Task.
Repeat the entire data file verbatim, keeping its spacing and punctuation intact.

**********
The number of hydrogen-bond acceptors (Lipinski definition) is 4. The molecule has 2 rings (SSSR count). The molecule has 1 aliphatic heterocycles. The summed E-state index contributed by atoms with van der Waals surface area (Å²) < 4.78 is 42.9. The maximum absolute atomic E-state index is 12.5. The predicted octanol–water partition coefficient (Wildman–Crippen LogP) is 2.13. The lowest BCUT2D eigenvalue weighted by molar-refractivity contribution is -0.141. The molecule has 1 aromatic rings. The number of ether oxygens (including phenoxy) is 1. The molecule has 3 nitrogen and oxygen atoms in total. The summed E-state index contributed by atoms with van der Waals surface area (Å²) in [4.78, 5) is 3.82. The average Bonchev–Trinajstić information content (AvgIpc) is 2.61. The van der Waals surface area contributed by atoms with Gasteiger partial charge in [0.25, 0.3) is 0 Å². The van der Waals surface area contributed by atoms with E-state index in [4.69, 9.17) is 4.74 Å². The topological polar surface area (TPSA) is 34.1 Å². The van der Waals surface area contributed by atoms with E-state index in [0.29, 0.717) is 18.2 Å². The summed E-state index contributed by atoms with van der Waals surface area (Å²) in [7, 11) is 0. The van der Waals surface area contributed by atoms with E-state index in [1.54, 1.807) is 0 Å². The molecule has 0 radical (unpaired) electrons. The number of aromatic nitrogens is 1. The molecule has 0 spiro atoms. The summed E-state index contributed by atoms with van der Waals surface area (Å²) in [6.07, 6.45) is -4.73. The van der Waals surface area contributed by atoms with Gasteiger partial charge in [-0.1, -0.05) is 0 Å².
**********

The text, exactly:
The number of hydrogen-bond acceptors (Lipinski definition) is 4. The molecule has 2 rings (SSSR count). The molecule has 1 aliphatic heterocycles. The summed E-state index contributed by atoms with van der Waals surface area (Å²) < 4.78 is 42.9. The maximum absolute atomic E-state index is 12.5. The predicted octanol–water partition coefficient (Wildman–Crippen LogP) is 2.13. The lowest BCUT2D eigenvalue weighted by molar-refractivity contribution is -0.141. The molecule has 1 aromatic rings. The number of ether oxygens (including phenoxy) is 1. The molecule has 3 nitrogen and oxygen atoms in total. The summed E-state index contributed by atoms with van der Waals surface area (Å²) in [4.78, 5) is 3.82. The average Bonchev–Trinajstić information content (AvgIpc) is 2.61. The van der Waals surface area contributed by atoms with Gasteiger partial charge in [0.25, 0.3) is 0 Å². The van der Waals surface area contributed by atoms with E-state index in [4.69, 9.17) is 4.74 Å². The topological polar surface area (TPSA) is 34.1 Å². The van der Waals surface area contributed by atoms with E-state index in [0.29, 0.717) is 18.2 Å². The summed E-state index contributed by atoms with van der Waals surface area (Å²) in [7, 11) is 0. The van der Waals surface area contributed by atoms with E-state index in [1.54, 1.807) is 0 Å². The molecule has 0 radical (unpaired) electrons. The number of aromatic nitrogens is 1. The molecule has 0 spiro atoms. The summed E-state index contributed by atoms with van der Waals surface area (Å²) in [6.07, 6.45) is -4.73. The van der Waals surface area contributed by atoms with Gasteiger partial charge in [-0.1, -0.05) is 0 Å².